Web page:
The orthographic function from the oro.nifti package can be used to visualize the image. The image corresponds to a fully preprocessed MRI scan ready to use in further analysis.

Reproducible script and sample data can be found in the example folder or the documentation of `NeuroNorm’available on CRAN.


Method Step Citation Paper Link
N4 Imhomogeneity Correction Nicholas J. Tustison, Brian B. Avants, Philip A. Cook, Yuanjie Zheng, Alexander Egan, Paul A. Yushkevich, and James C. Gee. N4ITK: Improved N3 Bias Correction. IEEE Trans Med Imaging, 29:1310–1320, 2010. Link
SyN Spatial Registration B. B. Avants, C. L. Epstein, M Grossman, J. C. Gee Symmetric diffeomorphic image registration with cross-correlation: evaluating automated labeling of elderly and neurodegenerative brain. Medical Image Analysis, 12:1310–1320, 2008. Link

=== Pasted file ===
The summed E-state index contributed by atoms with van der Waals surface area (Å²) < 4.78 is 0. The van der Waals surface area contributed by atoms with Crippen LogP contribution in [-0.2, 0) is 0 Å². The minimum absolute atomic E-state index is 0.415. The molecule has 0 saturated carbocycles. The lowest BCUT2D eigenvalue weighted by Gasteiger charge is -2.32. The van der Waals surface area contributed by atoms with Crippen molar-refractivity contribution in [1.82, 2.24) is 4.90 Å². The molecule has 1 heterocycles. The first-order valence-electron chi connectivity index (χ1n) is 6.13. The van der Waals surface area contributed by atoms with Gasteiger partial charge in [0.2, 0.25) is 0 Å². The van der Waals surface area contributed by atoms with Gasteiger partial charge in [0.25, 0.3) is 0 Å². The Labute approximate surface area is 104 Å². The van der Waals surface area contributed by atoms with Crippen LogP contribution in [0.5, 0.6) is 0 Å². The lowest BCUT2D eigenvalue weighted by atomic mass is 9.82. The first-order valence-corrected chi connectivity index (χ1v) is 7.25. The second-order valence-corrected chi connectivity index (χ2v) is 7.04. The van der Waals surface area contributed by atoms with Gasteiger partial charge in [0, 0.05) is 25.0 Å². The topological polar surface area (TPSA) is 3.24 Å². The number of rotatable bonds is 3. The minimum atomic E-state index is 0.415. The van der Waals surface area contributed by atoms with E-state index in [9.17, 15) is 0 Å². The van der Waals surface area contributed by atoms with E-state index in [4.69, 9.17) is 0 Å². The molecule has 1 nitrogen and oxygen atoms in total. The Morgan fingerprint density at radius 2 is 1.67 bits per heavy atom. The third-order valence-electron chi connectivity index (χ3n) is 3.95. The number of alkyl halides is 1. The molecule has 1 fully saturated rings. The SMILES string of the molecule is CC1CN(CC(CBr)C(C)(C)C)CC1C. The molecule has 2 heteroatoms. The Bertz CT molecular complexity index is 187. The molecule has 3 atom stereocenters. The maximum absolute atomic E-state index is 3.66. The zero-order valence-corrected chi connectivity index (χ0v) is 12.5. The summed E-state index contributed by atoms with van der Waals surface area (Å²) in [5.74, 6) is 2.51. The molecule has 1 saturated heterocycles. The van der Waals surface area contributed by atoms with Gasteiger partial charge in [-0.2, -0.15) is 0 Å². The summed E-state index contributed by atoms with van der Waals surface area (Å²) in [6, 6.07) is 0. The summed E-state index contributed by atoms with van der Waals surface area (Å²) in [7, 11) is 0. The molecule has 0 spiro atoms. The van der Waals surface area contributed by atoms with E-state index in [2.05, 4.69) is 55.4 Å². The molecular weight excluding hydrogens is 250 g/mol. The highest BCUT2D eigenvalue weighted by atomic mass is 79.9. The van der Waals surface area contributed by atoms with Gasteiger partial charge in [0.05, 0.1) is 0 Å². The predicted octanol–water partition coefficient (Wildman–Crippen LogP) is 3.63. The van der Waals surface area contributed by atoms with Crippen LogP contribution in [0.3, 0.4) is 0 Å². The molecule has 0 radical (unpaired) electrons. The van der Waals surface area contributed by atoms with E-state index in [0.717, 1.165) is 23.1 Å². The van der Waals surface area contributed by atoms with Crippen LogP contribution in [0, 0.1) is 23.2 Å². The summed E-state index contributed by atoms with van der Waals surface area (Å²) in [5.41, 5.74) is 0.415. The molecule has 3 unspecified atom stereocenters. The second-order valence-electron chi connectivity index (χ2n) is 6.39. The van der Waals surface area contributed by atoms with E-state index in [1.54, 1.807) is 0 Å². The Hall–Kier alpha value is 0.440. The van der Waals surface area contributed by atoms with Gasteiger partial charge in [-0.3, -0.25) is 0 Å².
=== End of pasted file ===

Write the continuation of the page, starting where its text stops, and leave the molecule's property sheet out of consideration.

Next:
MNI152 Population atlas Evans, A.C., Fox, P.T., Lancaster, J., Zilles, K., Woods, R., Paus, T., Simpson, G., Pike, B., Holmes, C., Collins, D.L., Thompson, P., MacDonald, D., Iacoboni, et al. A probabilistic atlas and reference system for the human brain: International Consortium for Brain Mapping (ICBM). Philos. Trans. R. Soc. London B Biol, 356:1293-1322, 2001. Link
HMRF Spatially Informed Brain Segmentation Yongyue Zhang, J. Michael Brady, Stephen Smith Hidden Markov random field model for segmentation of brain MR image. Medical Imaging 2000: Image Processing, 2000. Link
RAVEL Intensity Normalization Jean-Philippe Fortin, Elizabeth M Sweeney, John Muschelli, Ciprian M Crainiceanu, Russell T Shinohara, Alzheimer’s Disease Neuroimaging Initiative, et al. Removing inter-subject technical variability in magnetic resonance imaging studies. NeuroImage, 132:198–212 , 2016. Link